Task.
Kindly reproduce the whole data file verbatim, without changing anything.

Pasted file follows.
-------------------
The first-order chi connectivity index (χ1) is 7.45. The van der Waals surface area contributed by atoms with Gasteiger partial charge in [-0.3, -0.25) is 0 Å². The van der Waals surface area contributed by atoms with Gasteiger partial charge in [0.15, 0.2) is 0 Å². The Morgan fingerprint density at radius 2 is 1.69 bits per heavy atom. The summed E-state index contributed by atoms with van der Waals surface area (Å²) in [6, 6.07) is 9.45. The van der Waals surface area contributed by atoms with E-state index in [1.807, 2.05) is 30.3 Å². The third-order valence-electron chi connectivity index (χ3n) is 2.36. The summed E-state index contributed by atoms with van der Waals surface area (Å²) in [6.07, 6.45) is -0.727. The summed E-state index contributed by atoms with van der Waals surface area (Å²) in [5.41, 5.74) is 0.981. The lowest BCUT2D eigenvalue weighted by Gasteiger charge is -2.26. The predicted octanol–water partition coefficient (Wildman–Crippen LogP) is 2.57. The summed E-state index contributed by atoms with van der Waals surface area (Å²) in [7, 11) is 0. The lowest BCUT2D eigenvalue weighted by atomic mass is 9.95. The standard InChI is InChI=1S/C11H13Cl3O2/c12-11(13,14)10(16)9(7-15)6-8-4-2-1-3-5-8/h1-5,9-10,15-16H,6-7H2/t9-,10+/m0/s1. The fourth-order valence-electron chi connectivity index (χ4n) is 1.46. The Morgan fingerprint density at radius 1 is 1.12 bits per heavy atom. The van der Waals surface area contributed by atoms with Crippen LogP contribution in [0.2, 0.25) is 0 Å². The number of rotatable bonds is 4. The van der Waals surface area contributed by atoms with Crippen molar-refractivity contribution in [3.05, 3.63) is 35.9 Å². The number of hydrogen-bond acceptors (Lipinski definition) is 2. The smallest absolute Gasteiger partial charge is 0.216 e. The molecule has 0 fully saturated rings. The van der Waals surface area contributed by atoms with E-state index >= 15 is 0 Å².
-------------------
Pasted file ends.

The first-order chi connectivity index (χ1) is 7.45. The van der Waals surface area contributed by atoms with Gasteiger partial charge in [-0.3, -0.25) is 0 Å². The van der Waals surface area contributed by atoms with Gasteiger partial charge in [0.15, 0.2) is 0 Å². The Morgan fingerprint density at radius 2 is 1.69 bits per heavy atom. The summed E-state index contributed by atoms with van der Waals surface area (Å²) in [6, 6.07) is 9.45. The van der Waals surface area contributed by atoms with E-state index in [1.807, 2.05) is 30.3 Å². The third-order valence-electron chi connectivity index (χ3n) is 2.36. The summed E-state index contributed by atoms with van der Waals surface area (Å²) in [6.07, 6.45) is -0.727. The summed E-state index contributed by atoms with van der Waals surface area (Å²) in [5.41, 5.74) is 0.981. The lowest BCUT2D eigenvalue weighted by Gasteiger charge is -2.26. The predicted octanol–water partition coefficient (Wildman–Crippen LogP) is 2.57. The summed E-state index contributed by atoms with van der Waals surface area (Å²) in [7, 11) is 0. The lowest BCUT2D eigenvalue weighted by atomic mass is 9.95. The standard InChI is InChI=1S/C11H13Cl3O2/c12-11(13,14)10(16)9(7-15)6-8-4-2-1-3-5-8/h1-5,9-10,15-16H,6-7H2/t9-,10+/m0/s1. The fourth-order valence-electron chi connectivity index (χ4n) is 1.46. The Morgan fingerprint density at radius 1 is 1.12 bits per heavy atom. The van der Waals surface area contributed by atoms with Crippen LogP contribution in [0.2, 0.25) is 0 Å². The number of rotatable bonds is 4. The van der Waals surface area contributed by atoms with Crippen molar-refractivity contribution in [3.05, 3.63) is 35.9 Å². The number of hydrogen-bond acceptors (Lipinski definition) is 2. The smallest absolute Gasteiger partial charge is 0.216 e. The molecule has 0 fully saturated rings. The van der Waals surface area contributed by atoms with E-state index >= 15 is 0 Å².